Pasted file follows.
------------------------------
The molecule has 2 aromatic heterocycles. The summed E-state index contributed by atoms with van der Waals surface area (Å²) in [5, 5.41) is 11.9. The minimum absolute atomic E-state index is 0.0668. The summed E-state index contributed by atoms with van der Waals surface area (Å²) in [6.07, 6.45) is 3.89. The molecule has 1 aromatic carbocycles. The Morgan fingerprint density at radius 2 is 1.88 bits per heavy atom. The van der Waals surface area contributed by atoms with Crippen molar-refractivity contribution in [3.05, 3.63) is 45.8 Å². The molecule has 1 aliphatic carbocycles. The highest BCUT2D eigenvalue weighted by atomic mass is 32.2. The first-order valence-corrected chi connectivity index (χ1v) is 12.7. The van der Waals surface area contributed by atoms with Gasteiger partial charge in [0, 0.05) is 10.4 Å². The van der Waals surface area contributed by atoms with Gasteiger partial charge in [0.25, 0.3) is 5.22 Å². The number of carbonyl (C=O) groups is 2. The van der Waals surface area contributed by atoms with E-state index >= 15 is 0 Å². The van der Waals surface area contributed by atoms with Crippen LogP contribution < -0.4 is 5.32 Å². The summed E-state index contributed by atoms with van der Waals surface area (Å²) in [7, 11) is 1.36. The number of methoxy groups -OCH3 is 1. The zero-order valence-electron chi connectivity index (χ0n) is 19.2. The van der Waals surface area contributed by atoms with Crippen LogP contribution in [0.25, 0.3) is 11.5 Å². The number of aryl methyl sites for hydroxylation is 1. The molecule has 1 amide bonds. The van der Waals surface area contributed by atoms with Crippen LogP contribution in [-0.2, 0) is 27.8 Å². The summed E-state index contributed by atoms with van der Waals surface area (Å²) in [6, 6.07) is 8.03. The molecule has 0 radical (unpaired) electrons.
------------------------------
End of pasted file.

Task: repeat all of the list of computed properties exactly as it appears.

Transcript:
The molecule has 2 aromatic heterocycles. The summed E-state index contributed by atoms with van der Waals surface area (Å²) in [5, 5.41) is 11.9. The minimum absolute atomic E-state index is 0.0668. The summed E-state index contributed by atoms with van der Waals surface area (Å²) in [6.07, 6.45) is 3.89. The molecule has 1 aromatic carbocycles. The Morgan fingerprint density at radius 2 is 1.88 bits per heavy atom. The van der Waals surface area contributed by atoms with Crippen molar-refractivity contribution in [3.05, 3.63) is 45.8 Å². The molecule has 1 aliphatic carbocycles. The highest BCUT2D eigenvalue weighted by atomic mass is 32.2. The first-order valence-corrected chi connectivity index (χ1v) is 12.7. The van der Waals surface area contributed by atoms with Gasteiger partial charge in [0, 0.05) is 10.4 Å². The van der Waals surface area contributed by atoms with Gasteiger partial charge in [0.25, 0.3) is 5.22 Å². The number of carbonyl (C=O) groups is 2. The van der Waals surface area contributed by atoms with E-state index >= 15 is 0 Å². The van der Waals surface area contributed by atoms with Crippen LogP contribution < -0.4 is 5.32 Å². The summed E-state index contributed by atoms with van der Waals surface area (Å²) in [7, 11) is 1.36. The number of methoxy groups -OCH3 is 1. The zero-order valence-electron chi connectivity index (χ0n) is 19.2. The van der Waals surface area contributed by atoms with Crippen LogP contribution in [0.25, 0.3) is 11.5 Å². The number of aryl methyl sites for hydroxylation is 1. The molecule has 1 amide bonds. The van der Waals surface area contributed by atoms with Crippen LogP contribution in [-0.2, 0) is 27.8 Å². The summed E-state index contributed by atoms with van der Waals surface area (Å²) in [6, 6.07) is 8.03. The molecule has 0 radical (unpaired) electrons.